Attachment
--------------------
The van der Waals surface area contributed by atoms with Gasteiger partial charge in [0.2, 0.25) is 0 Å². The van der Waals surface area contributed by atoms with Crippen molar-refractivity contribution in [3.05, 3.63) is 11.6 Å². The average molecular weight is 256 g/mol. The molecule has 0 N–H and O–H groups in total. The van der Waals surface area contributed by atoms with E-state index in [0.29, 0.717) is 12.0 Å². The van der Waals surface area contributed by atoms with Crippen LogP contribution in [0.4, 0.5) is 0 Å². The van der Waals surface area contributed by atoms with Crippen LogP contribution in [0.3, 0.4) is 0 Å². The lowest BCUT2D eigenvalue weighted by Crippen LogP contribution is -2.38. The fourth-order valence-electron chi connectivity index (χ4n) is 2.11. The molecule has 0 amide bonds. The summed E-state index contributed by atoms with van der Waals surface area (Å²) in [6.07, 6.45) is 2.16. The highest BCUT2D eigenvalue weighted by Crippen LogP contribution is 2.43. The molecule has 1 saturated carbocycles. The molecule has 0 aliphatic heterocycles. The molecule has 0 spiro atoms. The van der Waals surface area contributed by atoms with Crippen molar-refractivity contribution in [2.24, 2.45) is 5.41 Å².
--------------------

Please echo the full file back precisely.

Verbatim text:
The van der Waals surface area contributed by atoms with Gasteiger partial charge in [0.2, 0.25) is 0 Å². The van der Waals surface area contributed by atoms with Crippen molar-refractivity contribution in [3.05, 3.63) is 11.6 Å². The average molecular weight is 256 g/mol. The molecule has 0 N–H and O–H groups in total. The van der Waals surface area contributed by atoms with E-state index in [0.29, 0.717) is 12.0 Å². The van der Waals surface area contributed by atoms with Crippen LogP contribution in [0.4, 0.5) is 0 Å². The van der Waals surface area contributed by atoms with Crippen LogP contribution in [0.3, 0.4) is 0 Å². The lowest BCUT2D eigenvalue weighted by Crippen LogP contribution is -2.38. The fourth-order valence-electron chi connectivity index (χ4n) is 2.11. The molecule has 0 amide bonds. The summed E-state index contributed by atoms with van der Waals surface area (Å²) in [6.07, 6.45) is 2.16. The highest BCUT2D eigenvalue weighted by Crippen LogP contribution is 2.43. The molecule has 1 saturated carbocycles. The molecule has 0 aliphatic heterocycles. The molecule has 0 spiro atoms. The van der Waals surface area contributed by atoms with Crippen molar-refractivity contribution in [2.24, 2.45) is 5.41 Å².